Part III was this past Friday night, which was basically the first session of our most recent auction. We had scheduled our auction for the weekend of La Paulee and hailed the sale ‘The Road to Burgundy,’ which worked especially well thanks to the great cellars of Roger Stein and Wilf Jaeger, and a few anonymous others.

Anyone that has been to an Acker sale, especially an Acker evening sale, knows that we, and those that come to our sales in person, like to enjoy one or twenty glasses of wine during the course of an auction. BYO is always welcome now, and many great collectors and generous souls made their way to CRU for what would be another extraordinary evening. On this special night, I would sample thirty-eight wines, and I was working. So this article will be more academic than literary, as I only had enough time to write down the names of the wines and my scores of them, although I will share some thoughts on most of the wines in a few paragraphs at the end.

1. 1996 Fourrier Gevrey Chambertin Clos St. Jacques (92)
2. 1990 Dom Perignon (93)
3. 1996 Ramonet Montrachet (95)
4. 1995 Krug Clos du Mesnil (95+)
5. 1955 Charles Heidseick (DQ)
6. 1996 Dom Perignon Rose (93)
7. 1985 Dom Perignon Rose (95)
8. 1993 Pousse D’Or Volnay Bousse d’Or (94)
9. 2000 Lafon Meursault Perrieres (93)
10. 1990 Drouhin Montrachet ‘Laguiche’ (93A)
11. 2000 Domaine Leflaive Chevalier Montrachet (95)
12. 2000 Ramonet Chassagne Montrachet Les Ruchottes (93)
13. 1995 Krug Clos d’Ambonnay (93)
14. 1990 Ponsot Chapelle Chambertin (94+)
15. 1990 Vogue Musigny V.V. (93)
16. 2000 Thierry Manin Champagne (92)
17. 1990 Haut Brion (95)
18. 1991 Dujac Clos de la Roche (93)
19. 1989 La Fleur de Gay (94)
20. 2004 Niellon Chevalier Montrachet (95)
21. 1997 Meo Camuzet Vosne Romanee Les Brulees (91J)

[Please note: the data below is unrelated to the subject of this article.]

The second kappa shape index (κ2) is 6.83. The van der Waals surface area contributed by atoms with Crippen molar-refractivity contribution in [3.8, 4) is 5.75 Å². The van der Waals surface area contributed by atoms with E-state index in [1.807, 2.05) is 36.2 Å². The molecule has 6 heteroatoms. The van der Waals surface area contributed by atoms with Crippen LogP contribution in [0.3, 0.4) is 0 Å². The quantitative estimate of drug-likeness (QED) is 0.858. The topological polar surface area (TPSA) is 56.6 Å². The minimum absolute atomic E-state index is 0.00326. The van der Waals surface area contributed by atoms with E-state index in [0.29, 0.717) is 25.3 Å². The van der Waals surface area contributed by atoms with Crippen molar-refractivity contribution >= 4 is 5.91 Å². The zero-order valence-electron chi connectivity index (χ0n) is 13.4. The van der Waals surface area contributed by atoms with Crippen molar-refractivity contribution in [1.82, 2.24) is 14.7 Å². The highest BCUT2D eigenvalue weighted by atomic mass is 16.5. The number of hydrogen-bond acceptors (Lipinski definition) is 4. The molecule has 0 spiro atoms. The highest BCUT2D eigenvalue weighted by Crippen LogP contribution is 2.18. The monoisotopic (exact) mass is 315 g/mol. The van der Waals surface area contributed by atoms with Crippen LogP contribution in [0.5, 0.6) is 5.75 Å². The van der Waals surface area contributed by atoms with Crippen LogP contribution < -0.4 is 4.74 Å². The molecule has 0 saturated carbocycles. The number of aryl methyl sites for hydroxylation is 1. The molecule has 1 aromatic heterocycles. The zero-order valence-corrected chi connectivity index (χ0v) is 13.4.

22. 1962 Richebourg (97+)
23. 2003 Roulot Meursault Perrieres (92)
24. 1993 Pousse d’Or Pommard Les Jarollieres (91)
25. 1988 Gaja Sori Tilden (93)
26. 1985 Ponsot Clos de la Roche V.V. (96)
27. 1980 Ponsot Clos de la Roche V.V. (94)
28. 1986 Giacosa Barbaresco Santo Stefano Riserva (93)
29. 1990 Cos d’Estournel (93)
30. 1999 Mugneret Ruchottes Chambertin (95)
31. 1962 Vogue Musigny V.V. (98)
32. 1971 Grands Echezeaux (97)
33. 1990 Bollinger V.V.F. (94)
34. 1970 Bollinger V.V.F. (DQ)
35. 1982 Salon (93A)
36. 1988 Vogue Chambolle Musigny Amoureuses (93M)
37. 1991 Leroy Clos de la Roche (94)
38. 1969 Salon (97)

Where to begin? How about the two 1995 Krugs. I was in the minority when it came to preferring the ’95 Mesnil over the d’Ambonnay, then again, I don’t own any anymore lol. I didn’t get to cuddle up with the d’Ambonnay that closely, but this was the second time that I have had it, and it comes across much more elegantly than the Mesnil. Elegance is not a bad thing, but the Mesnil just had more power, more acidity, more length, just more. The d’Ambonnay might have had more drinkability, more approachability, more finesse, but I would be surprised if it outlasted the Mesnil.

How about another pair of distinguished bubblies? The ’85 Dom Rose was so much more open than the 1996. It seemed more than ten years between the two. I have always loved the 1985 although this one hinted at a faster evolution than I last recall; the 1996 is very wound, a bit tart and not as racy as other 1996s. We shall see how it develops.

Pairs seem to be the theme here. The 1993 Pousse d’Or Volnay was absolutely delicious. What a great wine. Man, do I love Volnay. Talk about the best value appellation in all of Burgundy. The Volany still has plenty of life left in it. The Pommard was still very good, just, well, more like Pommard ”“ a bit bruising, less complex, more monolithic ”“ not all thumbs, but more thumbs.

The 2000 whites were all really good, with the Leflaive distancing itself from the pack. What else is new? It did have the Grand Cru handicap in its favor, though. 2000 whites are great to drink now, and they will probably last longer than some people give them credit. I am not the only white Burgundy lover to think that. Wait a second, the way action has been for the category, I am the only white Burgundy lover left :).